Reviewing the evidence on consumerism and quality of life, Richard Layard argues that legislation banning advertising is a far more plausible policy for increasing quality of life than extending consumer choice. This may be unimaginable in policy terms, but we might begin to ask why we always seem to move in the opposite direction, forever increasing – rather than limiting - the volume of advertising.

The second problem with advertising’s value system is environmental. In a finite world, where the scale of human activity now matches the scale of the planet, our current growth in consumption is unsustainable. The global economy has expanded five-fold in the last fifty years.  By the end of the century, if we continue consuming at the current rate, it will be eighty times larger.

Climate scientists insist that if we are to meet the targets required to avoid catastrophic level of global warming, we cannot do it by new technology alone. We must begin to consume less.  The nearly half a trillion dollars a year we spend on advertising tells us – with beguiling repetition - to do exactly the opposite. Climate science is not only up against a well-funded PR campaign from vested interests in the energy sector, it has to contend with a hostile cultural environment that continually urges us not to worry and to carry on consuming.  Advertising and the culture it promotes thereby threatens the sustainability of life on earth.

The third problem follows from this.  If we are to prosper and develop as a species, we must begin to imagine economic models that appreciate the finite, and that do not rely on endless economic growth.  We must pursue a way of working that values longevity over built-in obsolescence, on repairing and reusing rather than dumping and replacing.  If we want to avoid high unemployment, we need to pass on productivity gains by giving people more free time rather than more money.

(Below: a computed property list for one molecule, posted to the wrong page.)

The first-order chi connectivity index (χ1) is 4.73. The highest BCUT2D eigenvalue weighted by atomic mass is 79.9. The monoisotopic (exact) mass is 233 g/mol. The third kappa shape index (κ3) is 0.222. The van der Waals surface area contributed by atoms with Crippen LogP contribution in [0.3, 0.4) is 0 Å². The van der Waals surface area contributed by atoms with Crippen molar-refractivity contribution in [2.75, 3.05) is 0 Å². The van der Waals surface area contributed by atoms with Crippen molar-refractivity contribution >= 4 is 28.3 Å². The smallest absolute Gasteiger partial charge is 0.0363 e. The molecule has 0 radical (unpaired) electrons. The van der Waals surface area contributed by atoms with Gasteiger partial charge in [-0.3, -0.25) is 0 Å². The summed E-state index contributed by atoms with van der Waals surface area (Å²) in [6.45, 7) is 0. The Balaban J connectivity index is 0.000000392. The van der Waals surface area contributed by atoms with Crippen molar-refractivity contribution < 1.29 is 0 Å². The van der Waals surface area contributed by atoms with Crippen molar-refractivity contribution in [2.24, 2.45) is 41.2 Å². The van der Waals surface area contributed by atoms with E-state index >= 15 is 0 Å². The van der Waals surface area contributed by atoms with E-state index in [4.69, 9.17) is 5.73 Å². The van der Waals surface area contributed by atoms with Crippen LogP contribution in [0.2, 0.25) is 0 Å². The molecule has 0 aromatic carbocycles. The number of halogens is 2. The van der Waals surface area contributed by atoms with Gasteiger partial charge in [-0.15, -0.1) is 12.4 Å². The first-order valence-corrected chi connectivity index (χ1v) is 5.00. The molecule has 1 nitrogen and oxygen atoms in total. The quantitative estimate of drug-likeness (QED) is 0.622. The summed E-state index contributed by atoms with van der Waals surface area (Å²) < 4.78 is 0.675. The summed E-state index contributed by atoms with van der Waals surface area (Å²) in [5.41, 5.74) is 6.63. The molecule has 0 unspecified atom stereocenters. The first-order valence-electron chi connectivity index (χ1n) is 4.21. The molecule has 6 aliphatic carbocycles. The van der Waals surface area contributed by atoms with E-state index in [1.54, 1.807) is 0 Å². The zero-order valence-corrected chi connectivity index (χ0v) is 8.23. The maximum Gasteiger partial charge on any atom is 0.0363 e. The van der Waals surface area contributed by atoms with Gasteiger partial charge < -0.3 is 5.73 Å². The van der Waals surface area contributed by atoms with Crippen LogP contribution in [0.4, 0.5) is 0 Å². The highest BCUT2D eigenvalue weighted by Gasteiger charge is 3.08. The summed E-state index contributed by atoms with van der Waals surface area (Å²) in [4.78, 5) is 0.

Advertising runs counter to all these ideas and thereby stifles our imagination. It keeps us hooked on a cycle of borrow and spend, with fiscal policies dependent on mountains of debt. And it sustains the idea that human progress is measured purely by our ability to acquire as many consumer goods as possible.

Occasionally, advertising can provide us with useful –albeit very partial – information. But in the world of branding, imparting useful information has become increasingly old-fashioned. What we have instead is a vast global industry that elevates one activity above all others, and, in so doing, promotes a very particular set of economic and cultural values.

In an age where these values are coming under increasing challenge, this makes advertising, en mass, intensely political. It is time we recognised it as such.

Justin Lewis is head of the school of Journalism, Media and Cultural Studies at Cardiff University. His books include The Ideological Octopus: An Exploration of Television and its Audience and Constructing Public Opinion.

 

About the author

Justin Lewis is the head of the school of journalism, media and cultural studies at Cardiff University